December 2nd, 2014

Moderation And Mindlessness In Anna Karenina, by Leo Tolstoy

Stepan Arkadyevitch took in and read a liberal paper, not an extreme one, but one advocating the views held by the majority. And in spite of the fact that science, art, and politics had no special interest for him, he firmly held those views on all these subjects which were held by the majority and by his paper, and he only changed them when the majority changed them—or, more strictly speaking, he did not change them, but they imperceptibly changed of themselves within him.
Stepan Arkadyevitch had not chosen his political opinions or his views; these political opinions and views had come to him of themselves, just as he did not choose the shapes of his hat and coat, but simply took those that were being worn. And for him, living in a certain society—owing to the need, ordinarily developed at years of discretion, for some degree of mental activity—to have views was just as indispensable as to have a hat. If there was a reason for his preferring liberal to conservative views, which were held also by many of his circle, it arose not from his considering liberalism more rational, but from its being in closer accordance with his manner of life....... Liberalism had become a habit of Stepan Arkadyevitch’s, and he liked his newspaper, as he did his cigar after dinner, for the slight fog it diffused in his brain....-- Anna Karenina, Book One, Chapter IV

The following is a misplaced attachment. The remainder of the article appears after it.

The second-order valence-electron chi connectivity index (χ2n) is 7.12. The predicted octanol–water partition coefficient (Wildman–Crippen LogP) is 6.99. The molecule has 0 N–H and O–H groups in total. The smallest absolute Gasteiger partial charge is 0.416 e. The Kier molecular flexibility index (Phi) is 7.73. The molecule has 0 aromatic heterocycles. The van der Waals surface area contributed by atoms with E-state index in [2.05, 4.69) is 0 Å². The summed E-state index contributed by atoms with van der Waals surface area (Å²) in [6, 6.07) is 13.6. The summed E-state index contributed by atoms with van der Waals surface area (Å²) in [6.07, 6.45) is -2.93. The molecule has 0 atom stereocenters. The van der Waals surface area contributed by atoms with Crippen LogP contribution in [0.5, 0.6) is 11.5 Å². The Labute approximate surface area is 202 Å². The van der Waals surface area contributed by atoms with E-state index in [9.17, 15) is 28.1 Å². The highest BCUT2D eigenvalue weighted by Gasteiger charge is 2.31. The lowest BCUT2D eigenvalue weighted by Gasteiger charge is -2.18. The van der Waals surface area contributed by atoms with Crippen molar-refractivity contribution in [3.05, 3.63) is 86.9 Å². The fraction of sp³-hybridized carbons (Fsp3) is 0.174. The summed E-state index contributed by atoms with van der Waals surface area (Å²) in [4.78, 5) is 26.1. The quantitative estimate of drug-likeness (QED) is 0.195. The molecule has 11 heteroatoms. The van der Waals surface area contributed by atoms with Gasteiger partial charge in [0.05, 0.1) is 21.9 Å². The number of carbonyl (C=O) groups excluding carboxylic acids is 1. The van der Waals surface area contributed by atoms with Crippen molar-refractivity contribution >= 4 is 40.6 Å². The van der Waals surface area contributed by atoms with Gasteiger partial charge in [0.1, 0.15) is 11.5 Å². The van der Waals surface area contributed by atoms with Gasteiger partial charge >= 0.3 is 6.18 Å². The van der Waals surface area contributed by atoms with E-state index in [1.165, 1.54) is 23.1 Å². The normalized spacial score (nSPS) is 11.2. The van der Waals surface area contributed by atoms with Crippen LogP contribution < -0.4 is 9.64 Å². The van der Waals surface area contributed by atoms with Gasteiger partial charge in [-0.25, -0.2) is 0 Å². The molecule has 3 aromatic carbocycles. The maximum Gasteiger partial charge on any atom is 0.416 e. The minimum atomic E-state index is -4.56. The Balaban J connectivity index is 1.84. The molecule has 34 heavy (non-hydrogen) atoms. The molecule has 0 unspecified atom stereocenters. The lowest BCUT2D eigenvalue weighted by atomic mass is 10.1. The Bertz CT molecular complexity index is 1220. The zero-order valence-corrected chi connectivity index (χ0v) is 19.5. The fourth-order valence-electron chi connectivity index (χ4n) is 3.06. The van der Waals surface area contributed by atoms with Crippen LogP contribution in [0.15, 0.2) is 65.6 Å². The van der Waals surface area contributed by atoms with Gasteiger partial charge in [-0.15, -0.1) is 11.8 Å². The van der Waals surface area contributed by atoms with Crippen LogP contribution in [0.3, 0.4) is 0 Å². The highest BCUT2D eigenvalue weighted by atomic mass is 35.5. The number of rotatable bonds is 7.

The Project Gutenberg EBook of Anna Karenina, by Leo Tolstoy